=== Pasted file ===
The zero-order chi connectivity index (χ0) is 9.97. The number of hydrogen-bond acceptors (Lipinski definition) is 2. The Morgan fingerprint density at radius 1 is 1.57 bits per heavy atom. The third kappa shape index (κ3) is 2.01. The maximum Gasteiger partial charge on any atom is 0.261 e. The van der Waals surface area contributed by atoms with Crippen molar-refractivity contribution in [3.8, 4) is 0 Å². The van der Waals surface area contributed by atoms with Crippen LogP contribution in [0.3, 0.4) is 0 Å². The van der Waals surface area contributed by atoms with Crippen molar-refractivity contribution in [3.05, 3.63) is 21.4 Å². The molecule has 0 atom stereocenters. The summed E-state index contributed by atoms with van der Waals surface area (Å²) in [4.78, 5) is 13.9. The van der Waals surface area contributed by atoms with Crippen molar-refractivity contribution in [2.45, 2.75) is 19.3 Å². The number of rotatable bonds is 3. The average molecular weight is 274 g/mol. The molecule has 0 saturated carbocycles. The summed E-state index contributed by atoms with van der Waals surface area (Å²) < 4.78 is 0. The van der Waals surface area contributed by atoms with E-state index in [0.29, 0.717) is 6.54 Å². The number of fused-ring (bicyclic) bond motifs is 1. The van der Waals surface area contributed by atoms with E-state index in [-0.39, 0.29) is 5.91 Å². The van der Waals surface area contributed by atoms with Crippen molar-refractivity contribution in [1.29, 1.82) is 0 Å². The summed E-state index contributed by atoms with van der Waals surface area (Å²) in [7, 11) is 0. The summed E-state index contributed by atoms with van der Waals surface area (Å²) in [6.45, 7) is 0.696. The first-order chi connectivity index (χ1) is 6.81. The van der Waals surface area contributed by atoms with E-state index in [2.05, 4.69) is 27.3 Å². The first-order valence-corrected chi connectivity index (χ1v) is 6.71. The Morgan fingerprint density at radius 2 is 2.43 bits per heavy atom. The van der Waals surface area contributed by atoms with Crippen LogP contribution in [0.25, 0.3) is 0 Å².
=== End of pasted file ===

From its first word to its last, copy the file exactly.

The zero-order chi connectivity index (χ0) is 9.97. The number of hydrogen-bond acceptors (Lipinski definition) is 2. The Morgan fingerprint density at radius 1 is 1.57 bits per heavy atom. The third kappa shape index (κ3) is 2.01. The maximum Gasteiger partial charge on any atom is 0.261 e. The van der Waals surface area contributed by atoms with Crippen molar-refractivity contribution in [3.8, 4) is 0 Å². The van der Waals surface area contributed by atoms with Crippen LogP contribution in [0.3, 0.4) is 0 Å². The van der Waals surface area contributed by atoms with Crippen molar-refractivity contribution in [3.05, 3.63) is 21.4 Å². The molecule has 0 atom stereocenters. The summed E-state index contributed by atoms with van der Waals surface area (Å²) in [4.78, 5) is 13.9. The van der Waals surface area contributed by atoms with Crippen molar-refractivity contribution in [2.45, 2.75) is 19.3 Å². The number of rotatable bonds is 3. The average molecular weight is 274 g/mol. The molecule has 0 saturated carbocycles. The summed E-state index contributed by atoms with van der Waals surface area (Å²) < 4.78 is 0. The van der Waals surface area contributed by atoms with E-state index in [0.29, 0.717) is 6.54 Å². The number of fused-ring (bicyclic) bond motifs is 1. The van der Waals surface area contributed by atoms with E-state index in [-0.39, 0.29) is 5.91 Å². The van der Waals surface area contributed by atoms with Crippen molar-refractivity contribution in [1.29, 1.82) is 0 Å². The summed E-state index contributed by atoms with van der Waals surface area (Å²) in [7, 11) is 0. The summed E-state index contributed by atoms with van der Waals surface area (Å²) in [6.45, 7) is 0.696. The first-order chi connectivity index (χ1) is 6.81. The van der Waals surface area contributed by atoms with E-state index in [2.05, 4.69) is 27.3 Å². The first-order valence-corrected chi connectivity index (χ1v) is 6.71. The Morgan fingerprint density at radius 2 is 2.43 bits per heavy atom. The van der Waals surface area contributed by atoms with Crippen LogP contribution in [0.25, 0.3) is 0 Å².